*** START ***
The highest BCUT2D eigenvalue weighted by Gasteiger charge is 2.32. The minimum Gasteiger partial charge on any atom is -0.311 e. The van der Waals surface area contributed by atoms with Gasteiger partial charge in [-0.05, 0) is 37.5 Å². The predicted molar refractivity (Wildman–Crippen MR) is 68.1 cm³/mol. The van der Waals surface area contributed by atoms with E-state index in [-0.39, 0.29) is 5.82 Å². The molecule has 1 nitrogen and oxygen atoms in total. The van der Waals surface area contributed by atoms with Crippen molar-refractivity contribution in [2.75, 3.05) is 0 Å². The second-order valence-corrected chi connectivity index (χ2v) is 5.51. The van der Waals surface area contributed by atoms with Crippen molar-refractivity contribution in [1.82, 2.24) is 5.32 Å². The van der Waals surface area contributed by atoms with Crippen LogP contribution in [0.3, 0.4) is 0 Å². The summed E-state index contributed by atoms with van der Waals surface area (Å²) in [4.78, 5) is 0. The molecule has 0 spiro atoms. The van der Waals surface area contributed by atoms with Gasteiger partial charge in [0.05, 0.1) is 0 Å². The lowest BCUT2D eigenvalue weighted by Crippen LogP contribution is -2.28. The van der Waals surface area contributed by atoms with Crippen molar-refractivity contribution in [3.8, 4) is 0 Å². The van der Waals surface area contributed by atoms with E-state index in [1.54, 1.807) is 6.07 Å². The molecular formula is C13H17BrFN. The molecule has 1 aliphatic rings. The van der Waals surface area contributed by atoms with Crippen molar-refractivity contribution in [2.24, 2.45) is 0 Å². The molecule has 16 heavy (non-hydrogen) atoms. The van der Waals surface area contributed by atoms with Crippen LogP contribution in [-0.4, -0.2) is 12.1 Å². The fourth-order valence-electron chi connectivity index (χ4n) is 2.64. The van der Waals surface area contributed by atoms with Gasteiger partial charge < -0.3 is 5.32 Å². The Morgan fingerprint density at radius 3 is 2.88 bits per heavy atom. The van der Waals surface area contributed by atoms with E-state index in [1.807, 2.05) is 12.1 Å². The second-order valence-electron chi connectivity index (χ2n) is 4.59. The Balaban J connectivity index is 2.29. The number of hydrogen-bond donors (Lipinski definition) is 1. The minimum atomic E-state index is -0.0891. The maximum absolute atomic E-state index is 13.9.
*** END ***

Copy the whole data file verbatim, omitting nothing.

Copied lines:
The highest BCUT2D eigenvalue weighted by Gasteiger charge is 2.32. The minimum Gasteiger partial charge on any atom is -0.311 e. The van der Waals surface area contributed by atoms with Gasteiger partial charge in [-0.05, 0) is 37.5 Å². The predicted molar refractivity (Wildman–Crippen MR) is 68.1 cm³/mol. The van der Waals surface area contributed by atoms with E-state index in [-0.39, 0.29) is 5.82 Å². The molecule has 1 nitrogen and oxygen atoms in total. The van der Waals surface area contributed by atoms with Crippen molar-refractivity contribution in [2.75, 3.05) is 0 Å². The second-order valence-corrected chi connectivity index (χ2v) is 5.51. The van der Waals surface area contributed by atoms with Crippen molar-refractivity contribution in [1.82, 2.24) is 5.32 Å². The van der Waals surface area contributed by atoms with Crippen LogP contribution in [0.3, 0.4) is 0 Å². The summed E-state index contributed by atoms with van der Waals surface area (Å²) in [4.78, 5) is 0. The molecule has 0 spiro atoms. The van der Waals surface area contributed by atoms with Gasteiger partial charge in [0.05, 0.1) is 0 Å². The lowest BCUT2D eigenvalue weighted by Crippen LogP contribution is -2.28. The van der Waals surface area contributed by atoms with Crippen molar-refractivity contribution in [3.8, 4) is 0 Å². The van der Waals surface area contributed by atoms with E-state index in [1.54, 1.807) is 6.07 Å². The molecular formula is C13H17BrFN. The molecule has 1 aliphatic rings. The van der Waals surface area contributed by atoms with Crippen molar-refractivity contribution in [2.24, 2.45) is 0 Å². The molecule has 16 heavy (non-hydrogen) atoms. The van der Waals surface area contributed by atoms with Crippen LogP contribution in [-0.4, -0.2) is 12.1 Å². The fourth-order valence-electron chi connectivity index (χ4n) is 2.64. The van der Waals surface area contributed by atoms with Gasteiger partial charge < -0.3 is 5.32 Å². The Morgan fingerprint density at radius 3 is 2.88 bits per heavy atom. The van der Waals surface area contributed by atoms with E-state index in [1.807, 2.05) is 12.1 Å². The second-order valence-electron chi connectivity index (χ2n) is 4.59. The Balaban J connectivity index is 2.29. The number of hydrogen-bond donors (Lipinski definition) is 1. The minimum atomic E-state index is -0.0891. The maximum absolute atomic E-state index is 13.9.